What is self-harm or self-injury?
Most people think of self-harm as something physical, like cutting, that leaves visible scars. Or something drastic like a suicide attempt. But would you consider overeating, not taking prescribed medication per instructions, or being clumsy self-harm?
Self-harm is a coping strategy to help deal with emotional suffering. The point is to “express feelings you can’t put into words, distract from your life, or release emotional pain.” (from helpguide.org). And that the depth and severity of the scars is equal to the internal suffering. The website http://www.helpguide.org has great articles about self-harm that helped me understand that even though I wasn’t cutting, abusing drugs & alcohol, or putting myself in the hospital, I was still practicing self-harm.
Types of Self-Harm from helpguide.org
- putting yourself in dangerous situations
- driving recklessly
- binge drinking
- taking too many drugs
- having unsafe sex
My Definition of Self-Harm
Engaging in any thoughts or behaviors that cause harm and/or injury to the physical, emotional, and spiritual self.
- negative self-talk – verbally abusive or encouraging to hurt self/others
- putting myself in unsafe situations where I know the person I interact with is going to emotionally hurt me
- walking alone in dangerous parts of the city late at night
- scratching and picking at my skin, nose, ears, mouth
- ripping my nails and hang nails until they bleed
- having lots of “accidents”
- maintaining friendships and relationships with people who treat me badly and work hard to make me feel bad about myself
- Not eating or sleeping on purpose
- Relapsing into anorexia and losing weight
- spending money on stuff I don’t want
- eating food that makes me feel sick afterwards
Why did I practice self-harm?
- I practiced for three reasons:
- to feel like I had some control over my life (anorexia nervosa)
- to express feelings and thoughts I couldn’t say out loud but had to release in some way
- to punish myself for having these feelings and thoughts
Why do I continue?
- Self-harm works in the short term
- Self-harm is addicting and hard to stop once started
- Self-harm is so ingrained in my mind and body that I start using it without consciously realizing it
Have I tried to stop?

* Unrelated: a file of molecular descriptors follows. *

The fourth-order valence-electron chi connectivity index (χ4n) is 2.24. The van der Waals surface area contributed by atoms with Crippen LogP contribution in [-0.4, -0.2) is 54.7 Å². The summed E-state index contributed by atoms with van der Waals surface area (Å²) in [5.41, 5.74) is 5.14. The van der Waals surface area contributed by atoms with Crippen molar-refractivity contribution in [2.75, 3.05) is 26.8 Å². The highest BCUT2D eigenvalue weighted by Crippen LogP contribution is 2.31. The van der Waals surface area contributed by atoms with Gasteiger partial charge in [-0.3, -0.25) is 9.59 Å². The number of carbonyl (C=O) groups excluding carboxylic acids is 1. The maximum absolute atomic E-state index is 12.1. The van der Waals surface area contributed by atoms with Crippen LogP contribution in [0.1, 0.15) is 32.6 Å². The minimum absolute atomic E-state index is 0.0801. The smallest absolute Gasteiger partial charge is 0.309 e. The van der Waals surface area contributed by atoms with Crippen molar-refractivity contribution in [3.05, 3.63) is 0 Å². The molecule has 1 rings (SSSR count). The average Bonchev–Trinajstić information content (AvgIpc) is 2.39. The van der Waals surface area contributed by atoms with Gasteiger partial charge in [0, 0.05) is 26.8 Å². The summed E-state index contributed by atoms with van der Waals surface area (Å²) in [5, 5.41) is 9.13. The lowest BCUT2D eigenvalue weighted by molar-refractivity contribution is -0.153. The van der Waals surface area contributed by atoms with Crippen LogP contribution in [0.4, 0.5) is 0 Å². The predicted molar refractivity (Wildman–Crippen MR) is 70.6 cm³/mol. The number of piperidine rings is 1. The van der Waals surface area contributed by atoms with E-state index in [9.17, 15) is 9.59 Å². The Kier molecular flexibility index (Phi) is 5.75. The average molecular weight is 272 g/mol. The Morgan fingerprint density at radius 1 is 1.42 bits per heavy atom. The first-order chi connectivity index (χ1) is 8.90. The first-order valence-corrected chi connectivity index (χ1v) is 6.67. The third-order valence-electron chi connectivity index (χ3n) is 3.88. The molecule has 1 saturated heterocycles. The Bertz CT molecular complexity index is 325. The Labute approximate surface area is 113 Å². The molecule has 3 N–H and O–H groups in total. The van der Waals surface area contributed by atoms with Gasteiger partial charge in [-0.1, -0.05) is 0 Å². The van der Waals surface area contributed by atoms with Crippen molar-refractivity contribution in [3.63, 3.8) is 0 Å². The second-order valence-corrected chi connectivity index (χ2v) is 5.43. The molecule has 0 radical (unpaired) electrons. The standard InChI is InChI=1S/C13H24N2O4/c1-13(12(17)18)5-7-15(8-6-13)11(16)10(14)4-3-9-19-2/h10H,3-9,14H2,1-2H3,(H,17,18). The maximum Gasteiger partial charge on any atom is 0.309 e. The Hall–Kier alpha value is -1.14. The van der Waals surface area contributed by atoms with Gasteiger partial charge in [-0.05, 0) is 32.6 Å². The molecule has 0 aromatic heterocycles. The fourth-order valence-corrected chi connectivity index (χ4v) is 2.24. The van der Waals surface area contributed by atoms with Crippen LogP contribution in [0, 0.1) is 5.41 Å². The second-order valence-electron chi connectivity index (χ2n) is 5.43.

Yes. But stopping is difficult. And “giving in” to the self-harm urge brings up feelings of shame, guilt, self-hatred, etc. afterwards. That starts a downward spiral of its own. But most important, teaching myself and my parts to be conscious of triggers takes time and persistence.
Many times I used self-harm when I was dissociated so I didn’t remember all of it. Other times, the self-harm was so ingrained that I unconsciously used that first. Would not realize I used self-harm until after I finished. That still happens now, especially when I am sleeping or tired or switching a lot.
Now that I am not in a dissociative state as much, I try to find substitutions for self-harm coping strategies. And I use those instead. But sometimes they don’t work. Sometimes nothing but self-harm will help in the immediate short term because I desperately need relief and cannot use anything else.
I try to be more aware of my triggers and notice when the self-harm starts so I can stop and use a substitute coping strategy that does not cause harm. I also talk through episodes with my therapist to brainstorm ideas. Or I call a hotline for assistance to brainstorm ideas or process the feelings that trigger self-harm.
Self harm is a coping strategy many survivors use for a variety of reasons. I started using this strategy as a child. My parts have been using it just as long. Most of us work hard not to use self-harm anymore. But sometimes, the substitutions don’t work. Or I am not aware of the triggering event so do not realize I am using self-harm. Or that my parts are using self harm.
Helpguide.org has many useful articles and resources to explain this more in depth. And offer strategies for not using self-harm as a coping strategy anymore.